A Brave Girl
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from the Victoria Daily Colonist, 13 Jan 1904, pg.8

Miss Harris Tried to Comfort Women Before the Catastrophe.

When the body of Miss Harris was recovered the lips cut as though the teeth had been pressed through in the grim struggle to retain her hold of the boat in which she was found, but according to survivors, it seems that the brave girl was hurt while running about the steamer trying to comfort the women and children. She ran into some obstruction and cut her mouth. Blood was flowing from the wound when she boarded the lifeboat, and Captain Lawrence took his handkerchief and wiped the blood away. Her father, W.J. Harris, of Spokane, arrived here Monday by the steamer 'Rosalie' and left last night for home with the girl's body. Her mother awaits their coming at Seattle. Miss Harris was a prominent figure of Spokane society. She was a beautiful girl, only 21 years old, tall, with a handsome figure, brown hair and blue eyes.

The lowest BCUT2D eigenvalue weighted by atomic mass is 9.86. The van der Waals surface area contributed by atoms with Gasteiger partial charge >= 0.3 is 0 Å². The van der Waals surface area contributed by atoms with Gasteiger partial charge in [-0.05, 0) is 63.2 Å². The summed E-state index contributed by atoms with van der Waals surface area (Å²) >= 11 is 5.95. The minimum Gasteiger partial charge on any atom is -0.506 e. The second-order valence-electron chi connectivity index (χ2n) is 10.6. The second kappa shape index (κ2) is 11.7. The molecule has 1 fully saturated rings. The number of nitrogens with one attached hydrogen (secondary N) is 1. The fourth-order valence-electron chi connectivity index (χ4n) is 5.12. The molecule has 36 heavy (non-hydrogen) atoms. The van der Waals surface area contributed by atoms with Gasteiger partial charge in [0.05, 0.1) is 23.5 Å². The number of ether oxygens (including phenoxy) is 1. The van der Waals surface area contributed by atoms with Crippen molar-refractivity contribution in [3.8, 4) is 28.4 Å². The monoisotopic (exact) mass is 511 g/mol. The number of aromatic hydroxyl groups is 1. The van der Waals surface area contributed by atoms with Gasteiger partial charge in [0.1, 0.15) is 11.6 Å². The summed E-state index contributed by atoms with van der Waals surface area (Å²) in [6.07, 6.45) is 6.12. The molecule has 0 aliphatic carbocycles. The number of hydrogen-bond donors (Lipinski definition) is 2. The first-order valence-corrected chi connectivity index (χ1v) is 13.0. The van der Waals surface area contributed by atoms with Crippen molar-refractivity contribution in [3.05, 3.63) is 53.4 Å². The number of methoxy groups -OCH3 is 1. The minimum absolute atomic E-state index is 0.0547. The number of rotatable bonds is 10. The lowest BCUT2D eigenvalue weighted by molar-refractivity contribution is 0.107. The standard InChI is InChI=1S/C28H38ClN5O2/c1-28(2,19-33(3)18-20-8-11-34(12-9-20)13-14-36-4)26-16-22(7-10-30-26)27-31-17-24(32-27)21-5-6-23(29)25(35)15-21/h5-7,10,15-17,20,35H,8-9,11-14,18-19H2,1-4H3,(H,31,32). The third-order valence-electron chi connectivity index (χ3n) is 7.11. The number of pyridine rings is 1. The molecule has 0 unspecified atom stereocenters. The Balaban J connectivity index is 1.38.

Mr. Harris was told by survivors of the 'Clallam' crew that Miss Harris was one of the most courageous persons on board the wrecked vessel. She was much noticed because of her striking appearance, and the seamen remember her calm self-possession. When she entered the lifeboat with other women, who were moaning with fear, she sought to nerve them with brave words, telling them they would surely reach the shore in safety.

Miss Harris was an athletic girl and was a fine horsewomen. Her physical training and strength showed in the death grip with which she clung to the lifeboat when nearly all its other occupants were washed overboard by the beating seas.